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Striking Nigerian doctors suspend planned protest after meeting with Senate leadership


Doctors under the aegis of the Nigerian Association of Resident Doctors (NARD) have suspended their planned nationwide daily protest after a closed-door meeting with principal officers of the Senate on Tuesday.

The President of NARD, Emeka Orji, confirmed the development to PREMIUM TIMES on Wednesday morning.

A statement by the office of the President of the Senate, Godswill Akpabio, had also hinted of the doctors’ decision in a statement shared with this newspaper.

Speaking with our reporter on the phone, Mr Orji said the planned protest slated for Wednesday (today) has been suspended, adding that there will be an update “in the next 72 hours.”

“We met with the Senate President, majority and minority leaders and Whip today,” he said.


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“The planned protest slated for Wednesday has been suspended and we will review again in 72 hours.”

Senate intervention

In a separate statement obtained by this Newspaper on Tuesday night, the President of the Senate, Mr Akpabio, applauded the doctors for calling off the protest and also working towards calling off the strike.

According to the statement by Mr Akpabio’s media office, the Senate President said the doctors’ demands are well noted “and will be addressed as soon as a new minister is appointed for the health sector.”

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“I thank you on behalf of the Senate for honoring us with your decision not only to cancel the planned public protest but to also call off the strike in the interest of the suffering masses,” he said.

“Your demands are well noted and let me assure you that as soon as a Minister in charge of Health is appointed, the Senate will work with him or her to expeditiously address all your grievances.”

He said the President Bola Tinubu-led administration is doctors friendly and that his passion for the reform of the country’s health sector “explains the large number of medical practitioners appointed into his cabinet.”

He noted that strike by medical practitioners should not be allowed even for a day because of the impact it creates in the polity.

“That is why the senate is determined to ensure through interactions and consultation with relevant offices, the amicable settlement of the impasse is reached.”

Planned protest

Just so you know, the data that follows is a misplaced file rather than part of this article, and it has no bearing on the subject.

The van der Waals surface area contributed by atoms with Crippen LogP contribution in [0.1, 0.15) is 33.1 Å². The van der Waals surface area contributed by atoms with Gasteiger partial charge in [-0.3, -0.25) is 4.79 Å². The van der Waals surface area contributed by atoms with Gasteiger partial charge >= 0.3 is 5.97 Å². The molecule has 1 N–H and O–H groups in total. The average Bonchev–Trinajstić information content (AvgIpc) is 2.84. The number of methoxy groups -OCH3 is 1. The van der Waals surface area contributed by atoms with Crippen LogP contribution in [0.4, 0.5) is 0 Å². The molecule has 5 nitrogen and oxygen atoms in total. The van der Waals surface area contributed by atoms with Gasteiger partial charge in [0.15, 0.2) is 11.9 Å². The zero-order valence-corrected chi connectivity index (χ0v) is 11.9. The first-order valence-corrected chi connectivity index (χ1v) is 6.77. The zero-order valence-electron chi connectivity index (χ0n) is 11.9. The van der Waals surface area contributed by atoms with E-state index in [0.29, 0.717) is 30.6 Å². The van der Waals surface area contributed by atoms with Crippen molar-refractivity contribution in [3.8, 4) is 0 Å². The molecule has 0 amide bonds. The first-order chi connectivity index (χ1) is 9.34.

The striking doctors had earlier planned to commence a daily peaceful protest, starting from Wednesday, if the government fails to meet their demands.

The decision followed the directive by the Nigerian government to the management of federal tertiary hospitals to commence the enforcement of the “no work, no pay” policy against the striking doctors.

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This policy means that the doctors who continue to stay away from their duty posts will not receive their regular salaries while the strike lasts.

In a letter dated 1 August, the government instructed the hospitals to implement the ‘no work, no pay’ policy and keep an attendance register for resident doctors willing to continue working despite the strike.

The striking doctors, however, said they are unmoved by the decision, noting that the government has no moral justification for its action.

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They said the protest had become necessary to press home their demands which they noted have been largely neglected by the government.

The association also accused the government of demonising doctors rather than making genuine and concerted efforts to resolve the challenges that led to the industrial action.

Doctor’s strike

The doctors embarked on an indefinite industrial action on 26 July following the failure of the Nigerian government to meet their demands.

The doctors are demanding, among other issues, the immediate payment of the 2023 Medical Residency Training Fund (MRTF), tangible steps on the “upward review” of the Consolidated Medical Salary Structure (CONMESS), and payment of all salary arrears owed its members since 2015.

The doctors also want the immediate massive recruitment of clinical staff in the hospitals and abolishment of the bureaucratic limitations to the immediate replacement of doctors and nurses who leave the system.

They also want the immediate review of hazard allowance by all the state governments as well as private tertiary health institutions where any form of residency training is done.

PREMIUM TIMES reported how the strike disrupted health services in health facilities in major parts of the country.

The resident doctors comprise the bulk of medical personnel in Nigeria’s tertiary hospitals; hence health activities are mostly crippled when they are on strike


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